Pursue The Outdoors

Pursue The Outdoors

"Raghorn"

"Raghorn"

We'll Find Em....

We'll Find Em....

"Close Encounter"

"Close Encounter"

Love You Man!

Love You Man!

Glunking...

Glunking...

Where Are We???

Where The Heck Are We???

Maka Da Bullz Go Crazy....

Maka Da Bullz Go Crazy....

Till we meet again next year – good hunting….

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Stripers – Southern Style https://www.outdoorblog.net/outdoorcallings/2009/07/22/stripers-southern-style/ https://www.outdoorblog.net/outdoorcallings/2009/07/22/stripers-southern-style/#respond Wed, 22 Jul 2009 22:24:59 +0000 http://www.pursuetheoutdoors.com/field-journals/troy-neimann/?p=830 While traveling to Alabama for business, I had the opportunity to break away and fish Lake Martin with good friend Brian Smith and Jim Perimore (local bass guide). Since Brian had spent time with us out West, he wanted to treat me to southern Striper Bass fishing. Once we arrived at the dock early Saturday morning, I explained […]

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While traveling to Alabama for business, I had the opportunity to break away and fish Lake Martin with good friend Brian Smith and Jim Perimore (local bass guide). Since Brian had spent time with us out West, he wanted to treat me to southern Striper Bass fishing. Once we arrived at the dock early Saturday morning, I explained to Brian and Jim that I had never fished for Stripers. Jim explained we would target the fish a couple different ways – downriggers using a hyper action flash lure similar to an apex and live bait! Jim stepped on his 24ft. open guide boat rigged with full electronics, downriggers and most of all a sun top! Jim shared a couple of his secrets with us on how taking care of live bait to establish the right bacteria is key….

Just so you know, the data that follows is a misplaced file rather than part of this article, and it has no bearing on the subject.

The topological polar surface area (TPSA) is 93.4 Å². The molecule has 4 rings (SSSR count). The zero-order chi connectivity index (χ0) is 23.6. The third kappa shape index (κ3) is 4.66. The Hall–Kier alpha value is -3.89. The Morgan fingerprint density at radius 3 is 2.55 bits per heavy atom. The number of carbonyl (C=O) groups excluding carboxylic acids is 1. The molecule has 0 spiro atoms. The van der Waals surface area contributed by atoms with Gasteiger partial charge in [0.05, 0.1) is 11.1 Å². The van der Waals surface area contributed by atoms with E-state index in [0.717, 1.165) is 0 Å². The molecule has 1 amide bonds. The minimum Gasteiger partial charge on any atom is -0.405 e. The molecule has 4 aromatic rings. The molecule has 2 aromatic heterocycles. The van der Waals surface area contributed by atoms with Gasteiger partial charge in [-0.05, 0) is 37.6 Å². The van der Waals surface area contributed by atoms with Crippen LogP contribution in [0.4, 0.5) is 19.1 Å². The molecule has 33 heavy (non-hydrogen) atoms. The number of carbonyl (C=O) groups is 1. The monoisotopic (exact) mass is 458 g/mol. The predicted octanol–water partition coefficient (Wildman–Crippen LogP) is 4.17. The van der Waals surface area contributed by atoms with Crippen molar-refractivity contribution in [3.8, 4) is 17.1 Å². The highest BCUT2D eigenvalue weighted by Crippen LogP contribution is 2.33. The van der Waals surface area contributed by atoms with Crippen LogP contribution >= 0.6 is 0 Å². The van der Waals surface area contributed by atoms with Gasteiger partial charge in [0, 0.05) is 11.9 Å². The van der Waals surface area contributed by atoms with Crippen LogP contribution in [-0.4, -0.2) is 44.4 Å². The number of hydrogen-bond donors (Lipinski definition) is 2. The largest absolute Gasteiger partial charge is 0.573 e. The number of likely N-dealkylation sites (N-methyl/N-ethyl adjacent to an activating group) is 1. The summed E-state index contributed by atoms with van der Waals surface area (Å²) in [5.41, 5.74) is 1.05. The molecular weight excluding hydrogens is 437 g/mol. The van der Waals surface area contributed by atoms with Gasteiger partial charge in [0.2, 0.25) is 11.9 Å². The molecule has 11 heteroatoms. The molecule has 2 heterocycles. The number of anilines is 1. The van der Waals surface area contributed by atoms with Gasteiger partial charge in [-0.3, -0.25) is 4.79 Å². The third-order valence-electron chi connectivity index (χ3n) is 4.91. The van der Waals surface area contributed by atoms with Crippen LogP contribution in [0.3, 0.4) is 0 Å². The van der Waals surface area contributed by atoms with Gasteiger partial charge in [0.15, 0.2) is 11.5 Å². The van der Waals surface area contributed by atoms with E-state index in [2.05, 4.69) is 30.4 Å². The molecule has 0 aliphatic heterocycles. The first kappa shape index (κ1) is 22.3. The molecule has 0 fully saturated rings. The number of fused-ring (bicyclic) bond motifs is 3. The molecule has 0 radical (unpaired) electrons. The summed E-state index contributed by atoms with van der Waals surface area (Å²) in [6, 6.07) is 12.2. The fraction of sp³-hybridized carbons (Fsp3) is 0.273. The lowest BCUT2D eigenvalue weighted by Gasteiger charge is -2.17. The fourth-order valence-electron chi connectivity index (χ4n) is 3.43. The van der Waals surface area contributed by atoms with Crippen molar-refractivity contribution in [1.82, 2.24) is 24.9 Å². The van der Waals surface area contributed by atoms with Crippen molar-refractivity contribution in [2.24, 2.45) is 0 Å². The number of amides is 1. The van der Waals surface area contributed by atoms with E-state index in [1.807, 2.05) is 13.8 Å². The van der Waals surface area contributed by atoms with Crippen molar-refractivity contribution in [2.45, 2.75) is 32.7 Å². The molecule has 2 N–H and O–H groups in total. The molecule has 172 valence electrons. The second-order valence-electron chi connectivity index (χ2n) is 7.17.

In Search Of Striper

In Search of Striper

Secret Live Well

Secret Live Well

First Setup....

First Setup....

Now Jim is no ordinary guide, this guy hunts Stripers and can sniff them out with his trusted K9. Jim watches his Lowrance LCX19C sonar waiting for images representing holding Stripers at about 40 feet deep. From there he likes to drop a sinker with live bait to entice a bite. Once Jim sets us up for the first drop, we could watch Stripers swim up to the bait for a “drive by” Jim calls it! Bummer as we thought we would have our first strike well before the heat and humidity would play a factor.

Sonar Hunting....

Sonar Hunting....

K9 on Duty

K9 on Duty

Fishing in the South can be a little humid to say the least. Luckily we had shade under the sun top as the heat began to climb. After a couple hours trying to attract a Striper on live bait, Jim decided to have us pull our gear and change rods for downriggers. Jim hit the throttle and put the boat on plane in search of another area to try a different technique. We arrived close to shore where we could gaze at incredible lakeside vacation homes.